"We're hearing that the future of the bill, whether by extension or vote on a full bill, is intrinsically linked to the whole fiscal situation," said Jay Howes, deputy secretary for regulatory and consumer affairs at the state Department of Agriculture.
Howes, and others, give the bill a 50-50 chance of passage. The reason, he said, is the $36 billion in savings included in the Senate version of the farm bill.
"That's pretty low-hanging fruit," Howes said.
Pennsylvania Farm Bureau President Carl T. Shaffer, a farmer in Columbia County, expects Congress to punt the bill into 2013 by passing a 1-year extension of current law. That's because doing nothing is unthinkable. It would automatically reset farm policy to an act signed in 1949 and cause milk subsidy payments to balloon, resulting in rising prices for consumers.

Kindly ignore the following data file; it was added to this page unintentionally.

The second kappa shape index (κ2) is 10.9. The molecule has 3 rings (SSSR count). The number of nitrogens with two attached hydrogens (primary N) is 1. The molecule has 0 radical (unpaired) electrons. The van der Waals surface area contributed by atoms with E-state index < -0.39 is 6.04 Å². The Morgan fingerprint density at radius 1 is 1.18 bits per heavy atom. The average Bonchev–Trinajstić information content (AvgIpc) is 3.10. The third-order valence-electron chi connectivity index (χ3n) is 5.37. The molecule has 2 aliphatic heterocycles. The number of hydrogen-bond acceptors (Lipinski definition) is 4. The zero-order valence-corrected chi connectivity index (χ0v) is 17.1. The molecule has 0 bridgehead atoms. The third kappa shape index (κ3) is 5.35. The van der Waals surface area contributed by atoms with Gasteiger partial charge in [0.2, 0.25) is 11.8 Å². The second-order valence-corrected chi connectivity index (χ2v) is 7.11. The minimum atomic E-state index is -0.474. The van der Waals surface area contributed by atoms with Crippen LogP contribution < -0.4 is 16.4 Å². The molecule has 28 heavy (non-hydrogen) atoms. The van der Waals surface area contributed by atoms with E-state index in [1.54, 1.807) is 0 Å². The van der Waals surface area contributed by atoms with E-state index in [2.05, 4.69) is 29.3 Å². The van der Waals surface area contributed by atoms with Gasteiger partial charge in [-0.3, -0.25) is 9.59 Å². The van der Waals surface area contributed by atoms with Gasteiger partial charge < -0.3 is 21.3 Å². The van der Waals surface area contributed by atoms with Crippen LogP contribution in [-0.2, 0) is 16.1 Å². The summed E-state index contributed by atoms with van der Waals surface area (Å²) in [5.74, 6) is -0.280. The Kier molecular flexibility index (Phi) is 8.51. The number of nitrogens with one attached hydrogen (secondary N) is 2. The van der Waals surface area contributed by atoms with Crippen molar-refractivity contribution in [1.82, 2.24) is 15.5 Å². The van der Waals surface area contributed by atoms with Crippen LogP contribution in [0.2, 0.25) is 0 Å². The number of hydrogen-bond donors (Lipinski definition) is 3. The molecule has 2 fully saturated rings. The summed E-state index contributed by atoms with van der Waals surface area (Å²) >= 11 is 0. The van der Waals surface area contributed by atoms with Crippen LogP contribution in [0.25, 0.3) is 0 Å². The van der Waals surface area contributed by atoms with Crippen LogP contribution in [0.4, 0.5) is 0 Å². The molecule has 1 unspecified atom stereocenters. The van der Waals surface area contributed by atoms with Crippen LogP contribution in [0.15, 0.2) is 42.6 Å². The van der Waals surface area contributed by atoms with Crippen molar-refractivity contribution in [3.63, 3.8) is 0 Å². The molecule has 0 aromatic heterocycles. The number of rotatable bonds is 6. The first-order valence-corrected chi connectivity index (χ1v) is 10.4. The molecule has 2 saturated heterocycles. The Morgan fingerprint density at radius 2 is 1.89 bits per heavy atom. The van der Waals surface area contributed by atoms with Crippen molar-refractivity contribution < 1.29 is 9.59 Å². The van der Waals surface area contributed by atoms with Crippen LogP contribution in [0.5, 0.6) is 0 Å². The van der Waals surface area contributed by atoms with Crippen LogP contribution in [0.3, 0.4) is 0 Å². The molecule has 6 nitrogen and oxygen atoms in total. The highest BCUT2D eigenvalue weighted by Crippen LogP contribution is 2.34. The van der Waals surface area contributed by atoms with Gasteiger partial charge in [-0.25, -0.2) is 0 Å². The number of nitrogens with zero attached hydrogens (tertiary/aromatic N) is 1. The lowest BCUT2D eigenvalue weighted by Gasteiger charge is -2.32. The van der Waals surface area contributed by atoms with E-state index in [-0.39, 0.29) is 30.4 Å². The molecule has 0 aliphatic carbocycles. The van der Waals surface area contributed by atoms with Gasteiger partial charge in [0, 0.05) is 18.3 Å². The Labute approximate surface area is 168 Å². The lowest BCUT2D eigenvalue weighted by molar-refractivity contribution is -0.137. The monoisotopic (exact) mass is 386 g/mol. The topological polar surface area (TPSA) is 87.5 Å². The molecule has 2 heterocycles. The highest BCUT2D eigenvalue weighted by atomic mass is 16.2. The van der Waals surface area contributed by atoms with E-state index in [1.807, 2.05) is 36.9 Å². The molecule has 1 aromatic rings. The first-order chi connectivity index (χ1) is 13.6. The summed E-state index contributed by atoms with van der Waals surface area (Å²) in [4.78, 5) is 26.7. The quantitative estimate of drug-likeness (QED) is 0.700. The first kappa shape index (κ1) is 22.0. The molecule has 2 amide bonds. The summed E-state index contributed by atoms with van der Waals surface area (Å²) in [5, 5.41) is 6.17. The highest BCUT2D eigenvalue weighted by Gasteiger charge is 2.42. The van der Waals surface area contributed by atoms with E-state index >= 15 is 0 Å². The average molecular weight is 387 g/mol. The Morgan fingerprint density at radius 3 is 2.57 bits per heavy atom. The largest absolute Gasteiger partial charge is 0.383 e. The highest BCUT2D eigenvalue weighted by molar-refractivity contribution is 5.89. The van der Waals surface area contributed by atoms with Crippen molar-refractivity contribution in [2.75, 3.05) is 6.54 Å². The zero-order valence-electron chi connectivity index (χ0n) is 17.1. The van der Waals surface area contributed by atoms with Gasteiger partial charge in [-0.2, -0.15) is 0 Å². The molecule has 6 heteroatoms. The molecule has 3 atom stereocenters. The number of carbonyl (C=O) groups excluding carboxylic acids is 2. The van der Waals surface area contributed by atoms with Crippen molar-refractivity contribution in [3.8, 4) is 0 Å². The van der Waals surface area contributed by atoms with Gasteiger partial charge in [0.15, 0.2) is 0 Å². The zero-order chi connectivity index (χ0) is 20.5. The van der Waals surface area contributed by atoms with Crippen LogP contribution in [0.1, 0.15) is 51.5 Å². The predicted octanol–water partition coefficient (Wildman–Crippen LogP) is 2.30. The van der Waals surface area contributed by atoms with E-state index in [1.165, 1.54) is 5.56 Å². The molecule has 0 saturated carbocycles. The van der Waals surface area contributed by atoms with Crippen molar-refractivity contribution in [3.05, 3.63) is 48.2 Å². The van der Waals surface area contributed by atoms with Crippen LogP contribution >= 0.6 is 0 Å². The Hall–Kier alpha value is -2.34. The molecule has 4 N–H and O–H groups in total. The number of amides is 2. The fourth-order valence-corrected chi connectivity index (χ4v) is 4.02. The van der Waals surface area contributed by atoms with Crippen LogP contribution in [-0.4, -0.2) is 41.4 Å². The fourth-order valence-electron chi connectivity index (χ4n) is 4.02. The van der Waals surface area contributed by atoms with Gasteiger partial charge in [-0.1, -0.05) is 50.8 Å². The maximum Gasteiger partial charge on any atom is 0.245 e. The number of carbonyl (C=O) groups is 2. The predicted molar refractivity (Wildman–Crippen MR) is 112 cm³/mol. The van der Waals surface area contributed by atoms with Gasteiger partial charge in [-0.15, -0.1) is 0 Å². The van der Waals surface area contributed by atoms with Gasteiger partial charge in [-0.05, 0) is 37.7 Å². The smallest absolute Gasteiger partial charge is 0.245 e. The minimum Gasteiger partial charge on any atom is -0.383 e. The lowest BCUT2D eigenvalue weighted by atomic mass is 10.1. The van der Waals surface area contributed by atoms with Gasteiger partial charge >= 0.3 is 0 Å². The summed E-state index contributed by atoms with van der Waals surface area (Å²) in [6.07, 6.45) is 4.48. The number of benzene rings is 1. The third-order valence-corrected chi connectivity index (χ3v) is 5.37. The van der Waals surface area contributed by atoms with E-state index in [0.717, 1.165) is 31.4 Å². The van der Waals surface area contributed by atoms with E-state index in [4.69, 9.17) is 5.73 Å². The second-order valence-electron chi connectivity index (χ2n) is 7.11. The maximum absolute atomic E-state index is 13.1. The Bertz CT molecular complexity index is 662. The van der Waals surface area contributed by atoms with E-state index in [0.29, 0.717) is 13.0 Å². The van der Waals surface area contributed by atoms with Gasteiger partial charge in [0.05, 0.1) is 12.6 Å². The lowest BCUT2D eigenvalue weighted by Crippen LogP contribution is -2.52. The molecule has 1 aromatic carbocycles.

"We may think our legislators aren't the smartest people in town, but they're not that dumb," Shaffer said.
Small farmers worry
But that extension could leave many farmers strapped if it doesn't include funding for crop insurance and other programs, he said.
Caernarvon Township dairy farmer Tim Kurtz, who has relied on milk support payments and conservation grants available through the legislation, said the bill should have been adopted months ago.
"My guess is at 11:30 p.m. on the last day they'll put something in," he said.
But will it be a good bill, or a watered down, last-minute version full of holes, he asked.
"The longer (the debate) goes the more I'm concerned that it will be inadequate," he said.